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Gridcoin Internals

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Get in Touch

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Explore the Blockchain

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Make the World Better

Why Crypto­currencies?

A comparison between cryptocurrencies and fiat money

Regulated Inflation

State-issued currencies (fiat money) can be printed at political will. Therefore, the inflation rate is also subject to political will. In contrast, inflation rate of a cryptocurrency, e.g. Bitcoin, Ethereum or Gridcoin, is predictable. This is due to the fact that cryptocurrencies usually follow an open-source protocol. Most cryptocurrencies have their inflation rate, a result of the creation of new currency units, predetermined by their source code. Everyone can read this code and calculate the inflation rate.

Quick and Reliable Transactions

Non-cash payments to purchase goods are usually made by using wire transfer, debit or credit card. A bank transaction can take multiple days. Besides, classic transactions could be reclaimed even days after a payment has been conducted. On top of that, a credit card payment can even be reclaimed after weeks. Merchants can never be certain whether the money they got from selling finally belongs to them. Transactions within a cryptocurrency network are being conducted within seconds to minutes and are irreversible.

Small Transaction Costs

The transfer of fiat money from bank account to bank account requires enormous infrastructure between banks, which is complex and therefore expensive to establish and maintain. Also, fees and operation costs grow with higher amounts. Transaction costs of cryptocurrencies are negligible – no matter the amount.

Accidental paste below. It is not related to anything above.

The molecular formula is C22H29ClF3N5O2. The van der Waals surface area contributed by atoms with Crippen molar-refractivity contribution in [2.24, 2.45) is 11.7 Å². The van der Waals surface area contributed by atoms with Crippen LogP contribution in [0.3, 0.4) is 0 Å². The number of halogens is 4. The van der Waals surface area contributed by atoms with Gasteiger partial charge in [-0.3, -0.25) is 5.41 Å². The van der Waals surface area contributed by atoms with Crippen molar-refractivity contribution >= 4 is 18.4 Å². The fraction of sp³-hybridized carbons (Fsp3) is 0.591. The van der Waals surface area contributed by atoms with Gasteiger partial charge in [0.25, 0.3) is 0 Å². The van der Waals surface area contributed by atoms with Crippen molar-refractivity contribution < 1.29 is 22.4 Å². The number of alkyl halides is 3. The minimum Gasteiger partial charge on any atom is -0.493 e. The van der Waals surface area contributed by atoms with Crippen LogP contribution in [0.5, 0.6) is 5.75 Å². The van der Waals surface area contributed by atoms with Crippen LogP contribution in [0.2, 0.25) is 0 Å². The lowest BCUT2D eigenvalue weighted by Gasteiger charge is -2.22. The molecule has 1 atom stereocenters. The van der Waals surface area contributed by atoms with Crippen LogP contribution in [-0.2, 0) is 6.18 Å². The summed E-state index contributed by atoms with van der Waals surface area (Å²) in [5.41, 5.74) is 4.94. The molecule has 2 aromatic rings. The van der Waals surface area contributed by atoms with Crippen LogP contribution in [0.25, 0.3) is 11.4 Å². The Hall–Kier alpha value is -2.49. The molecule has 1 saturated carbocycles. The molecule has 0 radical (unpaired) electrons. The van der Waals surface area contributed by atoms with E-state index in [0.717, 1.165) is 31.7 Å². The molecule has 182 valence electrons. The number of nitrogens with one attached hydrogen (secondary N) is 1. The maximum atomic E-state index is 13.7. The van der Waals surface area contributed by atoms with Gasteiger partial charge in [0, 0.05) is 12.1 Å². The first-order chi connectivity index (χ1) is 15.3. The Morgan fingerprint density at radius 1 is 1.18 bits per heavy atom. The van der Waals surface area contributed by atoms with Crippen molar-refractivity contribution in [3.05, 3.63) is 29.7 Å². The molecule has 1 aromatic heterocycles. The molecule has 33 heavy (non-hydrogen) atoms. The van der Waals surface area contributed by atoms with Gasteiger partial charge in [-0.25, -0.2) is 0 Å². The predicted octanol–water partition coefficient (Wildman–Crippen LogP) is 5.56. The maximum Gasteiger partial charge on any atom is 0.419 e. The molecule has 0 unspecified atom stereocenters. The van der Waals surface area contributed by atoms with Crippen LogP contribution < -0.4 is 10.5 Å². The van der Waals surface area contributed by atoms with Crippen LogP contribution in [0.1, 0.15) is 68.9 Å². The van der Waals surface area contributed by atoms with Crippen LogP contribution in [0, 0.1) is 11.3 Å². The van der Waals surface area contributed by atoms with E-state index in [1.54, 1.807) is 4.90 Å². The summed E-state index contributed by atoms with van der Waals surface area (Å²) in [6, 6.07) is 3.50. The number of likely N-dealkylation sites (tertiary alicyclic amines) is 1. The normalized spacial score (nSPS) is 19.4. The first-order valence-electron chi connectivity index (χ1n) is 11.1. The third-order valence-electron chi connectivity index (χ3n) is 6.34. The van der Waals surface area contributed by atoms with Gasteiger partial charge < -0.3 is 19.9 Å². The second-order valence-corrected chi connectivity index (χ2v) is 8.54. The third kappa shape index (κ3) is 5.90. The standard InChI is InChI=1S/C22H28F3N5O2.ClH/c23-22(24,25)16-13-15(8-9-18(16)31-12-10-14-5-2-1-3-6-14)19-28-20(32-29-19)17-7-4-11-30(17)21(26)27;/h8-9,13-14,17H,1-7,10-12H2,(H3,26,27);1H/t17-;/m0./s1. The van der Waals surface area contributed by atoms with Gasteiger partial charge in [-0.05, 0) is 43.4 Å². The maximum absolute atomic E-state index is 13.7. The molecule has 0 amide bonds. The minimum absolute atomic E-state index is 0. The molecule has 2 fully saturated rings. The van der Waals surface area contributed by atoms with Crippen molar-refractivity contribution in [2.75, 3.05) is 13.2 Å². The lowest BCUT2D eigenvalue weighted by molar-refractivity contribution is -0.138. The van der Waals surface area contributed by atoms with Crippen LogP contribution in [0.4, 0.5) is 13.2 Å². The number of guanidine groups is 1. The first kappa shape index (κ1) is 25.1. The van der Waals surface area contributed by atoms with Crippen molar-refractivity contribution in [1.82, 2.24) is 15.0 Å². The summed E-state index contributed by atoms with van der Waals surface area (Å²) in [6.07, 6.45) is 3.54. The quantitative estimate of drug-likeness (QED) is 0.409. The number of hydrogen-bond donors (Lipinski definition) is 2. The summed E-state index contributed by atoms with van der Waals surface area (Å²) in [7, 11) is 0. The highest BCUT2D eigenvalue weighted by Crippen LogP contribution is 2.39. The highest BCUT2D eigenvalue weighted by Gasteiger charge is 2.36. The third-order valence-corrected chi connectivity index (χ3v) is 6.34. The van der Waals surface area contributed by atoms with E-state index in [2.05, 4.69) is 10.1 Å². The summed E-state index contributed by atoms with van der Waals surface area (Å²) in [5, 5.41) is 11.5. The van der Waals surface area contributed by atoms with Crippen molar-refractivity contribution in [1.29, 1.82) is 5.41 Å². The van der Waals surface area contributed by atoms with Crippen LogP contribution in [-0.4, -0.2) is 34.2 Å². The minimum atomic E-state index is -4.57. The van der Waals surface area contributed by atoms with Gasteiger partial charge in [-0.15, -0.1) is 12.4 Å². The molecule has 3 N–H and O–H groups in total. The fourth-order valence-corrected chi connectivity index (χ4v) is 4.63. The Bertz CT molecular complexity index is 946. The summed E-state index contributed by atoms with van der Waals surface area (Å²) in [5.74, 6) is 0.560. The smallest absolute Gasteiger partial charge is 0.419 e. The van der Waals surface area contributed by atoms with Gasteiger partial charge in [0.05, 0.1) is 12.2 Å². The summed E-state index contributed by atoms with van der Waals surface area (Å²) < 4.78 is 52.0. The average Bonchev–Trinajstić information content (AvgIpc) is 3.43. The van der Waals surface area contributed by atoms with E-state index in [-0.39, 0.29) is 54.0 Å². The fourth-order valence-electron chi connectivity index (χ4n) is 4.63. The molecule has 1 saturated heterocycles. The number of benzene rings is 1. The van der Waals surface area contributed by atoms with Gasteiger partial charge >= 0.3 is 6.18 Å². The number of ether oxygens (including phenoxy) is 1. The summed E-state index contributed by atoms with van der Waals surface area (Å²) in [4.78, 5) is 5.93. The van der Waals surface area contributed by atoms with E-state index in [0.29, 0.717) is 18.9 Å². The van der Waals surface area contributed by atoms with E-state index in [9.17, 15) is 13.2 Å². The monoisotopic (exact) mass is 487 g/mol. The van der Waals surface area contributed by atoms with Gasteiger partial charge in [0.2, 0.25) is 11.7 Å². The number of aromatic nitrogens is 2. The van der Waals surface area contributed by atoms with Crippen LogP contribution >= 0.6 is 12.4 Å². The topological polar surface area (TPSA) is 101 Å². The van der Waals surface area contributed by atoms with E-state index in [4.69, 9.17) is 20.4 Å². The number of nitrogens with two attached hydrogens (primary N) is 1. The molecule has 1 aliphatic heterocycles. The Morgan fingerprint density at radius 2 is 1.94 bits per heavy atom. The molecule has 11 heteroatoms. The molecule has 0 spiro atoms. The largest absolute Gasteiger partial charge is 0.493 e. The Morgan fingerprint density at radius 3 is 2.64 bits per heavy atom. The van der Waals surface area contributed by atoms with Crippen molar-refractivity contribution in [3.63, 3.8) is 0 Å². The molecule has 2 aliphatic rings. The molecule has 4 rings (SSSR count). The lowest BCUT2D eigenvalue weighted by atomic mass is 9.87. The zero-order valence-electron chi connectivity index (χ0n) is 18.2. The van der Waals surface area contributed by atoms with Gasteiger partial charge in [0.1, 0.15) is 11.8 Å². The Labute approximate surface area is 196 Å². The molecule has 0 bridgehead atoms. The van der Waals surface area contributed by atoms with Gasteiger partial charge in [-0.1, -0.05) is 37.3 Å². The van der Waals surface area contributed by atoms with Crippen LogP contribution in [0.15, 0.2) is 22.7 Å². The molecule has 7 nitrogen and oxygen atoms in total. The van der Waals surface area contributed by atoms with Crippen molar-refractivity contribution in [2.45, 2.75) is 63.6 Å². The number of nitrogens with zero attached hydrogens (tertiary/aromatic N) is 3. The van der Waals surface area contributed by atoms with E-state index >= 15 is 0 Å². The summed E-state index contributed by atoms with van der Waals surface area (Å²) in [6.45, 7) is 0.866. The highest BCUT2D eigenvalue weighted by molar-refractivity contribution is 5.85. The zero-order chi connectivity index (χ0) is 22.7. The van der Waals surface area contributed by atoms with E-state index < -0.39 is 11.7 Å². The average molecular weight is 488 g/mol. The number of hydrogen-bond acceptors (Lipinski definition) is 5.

No Intermediaries

Fiat money is based on banking systems. Transactions require consent of centralized organizations like money institutes. In addition, bank accounts can be frozen and bank customers may even be dispossessed of their funds. On the other hand, every cryptocurrency user is capable of controlling their own decentralized "bank account" without any influence of third party entities.

Absolute Ownership

European banks only need to guarantee that 100,000 Euros per bank account are protected against insolvency of the bank. Balances exceeding that amount belong to the bank's insolvency estate in case of bankruptcy. The consequence of a bankruptcy is partial dispossession of customers. In cryptocurrency networks there are no banks and 100% of the values belong to the users.

Fully Transparent and Fraudproof

Monitoring all transactions is impossible in fiat money systems. Besides the system being non-transparent to its users, this enables uttering of counterfeit money. All transactions ever made within a cryptocurrency network are transparent and are being checked, therefore false cryptocurrency units cannot exist. Furthermore, everyone can monitor how much money each existing account has by looking at the public ledger, the blockchain.


The minimum transaction amount of fiat money usually is a fixed amount, e.g. 1 US-Cent. Therefore there can't be micro transactions lower than this minimum unit. Cryptocurrencies can provide an arbitrary count of decimals, e.g. 0.00000001 GRC can be transferred within the Gridcoin network. These micro transactions enable a host of new use cases in machine to machine communication.


Disclosing personal information is a prerequisite to opening a fiat bank account. In contracst, cryptocurrency accounts can be generated by anyone. There is no user information necessary. An account consist only of a public and a private cryptographic key. The public key is known to the network, including the value of the account's funds. It acts as a pseudonym to the holder. The private key grants access to the funds only to the holder of the key.

User-generated Value

Originally, when fiat currencies were issued, they were just proxies to gold that the central bank actually had to save in their vault. A bank “note” was merely instructing a bank to pay out the corresponding amount of gold. This concept, called the “Gold Standard”, is the root of our trust in paper money. However, it is no longer applied.